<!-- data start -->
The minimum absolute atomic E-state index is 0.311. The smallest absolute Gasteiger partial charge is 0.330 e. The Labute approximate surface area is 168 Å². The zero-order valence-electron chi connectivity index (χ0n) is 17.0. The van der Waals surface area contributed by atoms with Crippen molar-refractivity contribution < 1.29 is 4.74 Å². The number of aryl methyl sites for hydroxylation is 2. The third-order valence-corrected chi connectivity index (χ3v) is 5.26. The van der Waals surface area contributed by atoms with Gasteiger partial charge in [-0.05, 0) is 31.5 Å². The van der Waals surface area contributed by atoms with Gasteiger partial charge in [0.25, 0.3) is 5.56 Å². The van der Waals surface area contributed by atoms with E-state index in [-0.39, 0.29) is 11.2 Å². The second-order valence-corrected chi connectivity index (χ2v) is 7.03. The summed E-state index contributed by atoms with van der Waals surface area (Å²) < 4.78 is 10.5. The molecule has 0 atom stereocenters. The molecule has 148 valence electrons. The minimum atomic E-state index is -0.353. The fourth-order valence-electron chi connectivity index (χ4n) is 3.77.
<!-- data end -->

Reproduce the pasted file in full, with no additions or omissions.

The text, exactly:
The minimum absolute atomic E-state index is 0.311. The smallest absolute Gasteiger partial charge is 0.330 e. The Labute approximate surface area is 168 Å². The zero-order valence-electron chi connectivity index (χ0n) is 17.0. The van der Waals surface area contributed by atoms with Crippen molar-refractivity contribution < 1.29 is 4.74 Å². The number of aryl methyl sites for hydroxylation is 2. The third-order valence-corrected chi connectivity index (χ3v) is 5.26. The van der Waals surface area contributed by atoms with Gasteiger partial charge in [-0.05, 0) is 31.5 Å². The van der Waals surface area contributed by atoms with Gasteiger partial charge in [0.25, 0.3) is 5.56 Å². The van der Waals surface area contributed by atoms with E-state index in [-0.39, 0.29) is 11.2 Å². The second-order valence-corrected chi connectivity index (χ2v) is 7.03. The summed E-state index contributed by atoms with van der Waals surface area (Å²) < 4.78 is 10.5. The molecule has 0 atom stereocenters. The molecule has 148 valence electrons. The minimum atomic E-state index is -0.353. The fourth-order valence-electron chi connectivity index (χ4n) is 3.77.